Starship SN8’s first steps toward testing began on September 26th when SpaceX loaded the rocket onto a self-propelled mobile transporter (SPMT) and rolled it to the company’s dedicated Boca Chica launch and test facilities. Shortly after arrival, a crane and load spreader was attached to the rocket to lift it onto one of the pad’s test stands (Stand A). That lift never came and the crane eventually detached and retracted, kicking off what would become an unusual four-day delay.
It’s believed that the relatively high winds on the Boca Chica coast were to blame, creating conditions that were too hazardous to risk the precise, hands-on work required to lift and manipulate a ~70 metric ton (~150,000 lb) rocket. While undeniably heavy, an empty Starship’s huge surface area effectively turns it into a giant sail, catching and amplifying wind gusts. Attaching a Starship to a launch mount’s hold-down clamps likely demands millimeter precision, making installation and high winds obviously incompatible (or at least inadvisable).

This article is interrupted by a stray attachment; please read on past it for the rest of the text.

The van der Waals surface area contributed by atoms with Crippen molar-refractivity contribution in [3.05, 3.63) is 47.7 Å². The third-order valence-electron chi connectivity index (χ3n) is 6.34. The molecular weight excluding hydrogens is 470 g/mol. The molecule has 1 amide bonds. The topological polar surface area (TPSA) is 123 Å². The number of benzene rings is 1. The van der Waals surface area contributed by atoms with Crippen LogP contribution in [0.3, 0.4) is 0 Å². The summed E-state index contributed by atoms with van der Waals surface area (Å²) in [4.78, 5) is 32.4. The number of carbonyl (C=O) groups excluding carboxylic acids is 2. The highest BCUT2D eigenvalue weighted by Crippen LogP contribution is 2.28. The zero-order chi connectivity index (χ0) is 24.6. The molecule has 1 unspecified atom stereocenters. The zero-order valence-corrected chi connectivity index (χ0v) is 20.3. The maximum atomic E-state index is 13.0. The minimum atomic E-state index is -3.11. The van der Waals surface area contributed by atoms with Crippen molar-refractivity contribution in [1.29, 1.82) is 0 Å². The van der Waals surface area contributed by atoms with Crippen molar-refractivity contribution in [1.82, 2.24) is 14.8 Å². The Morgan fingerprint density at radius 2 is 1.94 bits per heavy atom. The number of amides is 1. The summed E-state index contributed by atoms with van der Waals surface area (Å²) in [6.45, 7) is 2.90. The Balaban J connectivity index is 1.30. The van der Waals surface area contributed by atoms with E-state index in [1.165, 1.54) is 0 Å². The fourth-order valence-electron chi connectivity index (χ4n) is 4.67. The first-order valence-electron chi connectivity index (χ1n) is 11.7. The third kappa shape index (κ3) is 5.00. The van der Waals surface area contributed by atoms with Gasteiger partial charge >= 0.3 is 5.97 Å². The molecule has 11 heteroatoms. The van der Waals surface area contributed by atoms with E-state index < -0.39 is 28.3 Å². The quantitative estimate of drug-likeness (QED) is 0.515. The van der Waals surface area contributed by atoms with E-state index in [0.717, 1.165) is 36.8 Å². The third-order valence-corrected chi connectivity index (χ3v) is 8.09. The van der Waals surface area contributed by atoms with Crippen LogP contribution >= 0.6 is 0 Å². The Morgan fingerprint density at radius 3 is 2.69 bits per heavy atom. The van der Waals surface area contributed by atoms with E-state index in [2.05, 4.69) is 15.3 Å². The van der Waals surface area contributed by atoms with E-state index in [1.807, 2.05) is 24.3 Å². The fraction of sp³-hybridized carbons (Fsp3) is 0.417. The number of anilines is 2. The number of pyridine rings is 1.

Finally, around midnight on September 30th, winds died down in Boca Chica and SpaceX fired up a waiting crane and lifted Starship SN8 onto the launch mount. Soon after, technicians began the process of installing the mount’s temporary hydraulic ram – used to mechanically simulate engine thrust – to the rocket’s ‘thrust puck’.
According to Elon Musk, SpaceX will static fire SN8 twice before attempting its 15 km (~50,000 ft) launch debut. More likely than not, SpaceX will attempt a triple-engine static fire with the Starship as-is, install SN8’s nosecone and forward flaps, and attempt a second static fire while only drawing propellant from the rocket’s smaller header tanks (one of which is located in the tip of its nose).